On Jan. 27, Acton’s Rome office sponsored a presentation of The International Property Rights Index at the Dominican-run Pontifical University of St. Thomas Aquinas. The private seminar was a premier event in Rome for the index’s publisher, introducing data and case studies sampled from 129 industrialized and developing nations. It was attended by some 40 leveraged opinion makers from the ranks of legal, political, academic and religious sectors.
Speakers included the university’s dean of social sciences, Fr. Alejandro Crosthwaite, who gave an excellent exposition of St. Thomas Aquinas’s treatise on property, including the medieval philosopher’s explanation of incentives for personal responsibility by way of individual as opposed to collective ownership. He also took time to explain what the Catholic Church teaches on the universal destination of goods, which is often misinterpreted as a contradiction to individual ownership. In referencing the Compendium of the Social Doctrine of the Church (quoted in part from No. 177), leaders in attendance were reminded:
“Christian tradition has never recognized the right to private property as absolute…The principle of the universal destination of goods is an affirmation both of God’s full and perennial lordship over every reality and of the requirement that the goods of creation remain ever destined to the development of the whole person and of all humanity. This principle is not opposed to the right to private property but indicates the need to regulate it. Private property… is in its essence only an instrument for respecting the principle of the universal destination of goods; in the final analysis, therefore, it is not an end but a means.”
Also speaking were the Italian conservative MP Alessandro Pagano and Giorgio Spaziani Testa, an attorney who heads up Italy’s influential private property and homeownership lobby, Confedilizia. Both pointed to increased incentives for private investment and ownership, which spur personal responsibility and free enterprise but also issued several caveats, namely: the overregulation on Italy’s proprietary norms, a burdensome property tax code that discourages multiple individual holdings, and ever-changing eminent domain laws that are used to expropriate lands from owners at will with unjust compensation from the state.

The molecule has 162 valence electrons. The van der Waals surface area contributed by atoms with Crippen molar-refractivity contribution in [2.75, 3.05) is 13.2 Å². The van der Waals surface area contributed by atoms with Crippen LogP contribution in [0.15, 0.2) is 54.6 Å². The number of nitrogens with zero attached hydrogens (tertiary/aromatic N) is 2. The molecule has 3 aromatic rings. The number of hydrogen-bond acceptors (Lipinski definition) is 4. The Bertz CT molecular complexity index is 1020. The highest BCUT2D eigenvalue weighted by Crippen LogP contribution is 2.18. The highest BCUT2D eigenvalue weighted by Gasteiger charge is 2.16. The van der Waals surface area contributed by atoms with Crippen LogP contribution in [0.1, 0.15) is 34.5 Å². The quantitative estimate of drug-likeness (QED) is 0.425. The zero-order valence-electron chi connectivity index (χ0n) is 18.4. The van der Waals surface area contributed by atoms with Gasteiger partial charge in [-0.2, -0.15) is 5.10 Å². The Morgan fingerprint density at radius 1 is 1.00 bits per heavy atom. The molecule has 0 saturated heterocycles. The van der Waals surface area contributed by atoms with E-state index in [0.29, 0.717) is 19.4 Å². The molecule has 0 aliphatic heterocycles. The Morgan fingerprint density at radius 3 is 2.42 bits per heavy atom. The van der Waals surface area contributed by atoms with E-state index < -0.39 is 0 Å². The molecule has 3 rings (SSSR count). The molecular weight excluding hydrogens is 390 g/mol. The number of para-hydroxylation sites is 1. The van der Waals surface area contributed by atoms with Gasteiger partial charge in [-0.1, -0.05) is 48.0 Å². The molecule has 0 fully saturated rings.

Tying all the major concerns and core philosophy together was Lorenzo Montanari, executive director of the Washington D.C.-based Property Rights Alliance. During his summary of data from the index, he stated the defense of property rights – including the protection of patents and other IPR-related cases – is absolutely vital because of its close correlation with economic performance, prosperity and wellbeing of populations. “The importance of property rights,” according to the summary he distributed, “is directly related to the values and principles of individual liberty. A strong system of property rights not only promotes prosperity but also creates a virtuous circle of human flourishing in society.”
The 2015 edition of The International Property Rights Index placed the small Scandinavian country of Finland as the country that enjoys the greatest defense of private ownership. It ranked Canada (9th) ahead of the United States (15th), while other struggling social democracies such as Spain (49th) and Italy (51st) towards the middle of the pack and China (53rd) just slightly above Greece (56th). Myanmar, a former British colony in Southeast Asia that has suffered from decades of military socialist rule and basic human rights violations since the 1960s, was listed last among as 129 nations surveyed.
In an interview with veteran Vatican Radio journalist Charles Collins, which aired following the event, Lorenzo Montanari stated the defense property rights is very important to the Catholic Church which “considers [them] as a basic human right for everyone,… not only a right for entrepreneurs or business leaders.” He also cited the United Nations Declaration of Human Rights, a document admired by many top church officials that attack various forms of social injustice. Among the many rights it includes “property rights – even intellectual property rights – [as] basic human rights,” he said. “So Catholic social teaching states and supports [property rights] as one of the most important individual liberties.”
In terms of the Church’s traditional teaching on serving and empowering the poor, Montanari concluded that facilitating access to private ownership, including its protection by the courts and rule of law, is a pivotal vehicle for uplifting impoverished nations. During the Vatican Radio interview he referenced a case study by Hernando De Soto which correlates Lima’s passage of more than 90 laws in the 1990s in favor of property rights. The Peruvian government’s increasing legal access to and protection of land titles, patents and commercial real estate, according to Montanari, led to the legalization of about 389,000 small and medium-sized enterprises and resulted in “a positive impact” of over a half a million new jobs.
“If you allow the poor to own a house….or to have a title to a property, you can allow them to enter a credit system” which they can use as collateral for starting up a business or other investments, he said.
Listen to the rest of the Vatican Radio interview below.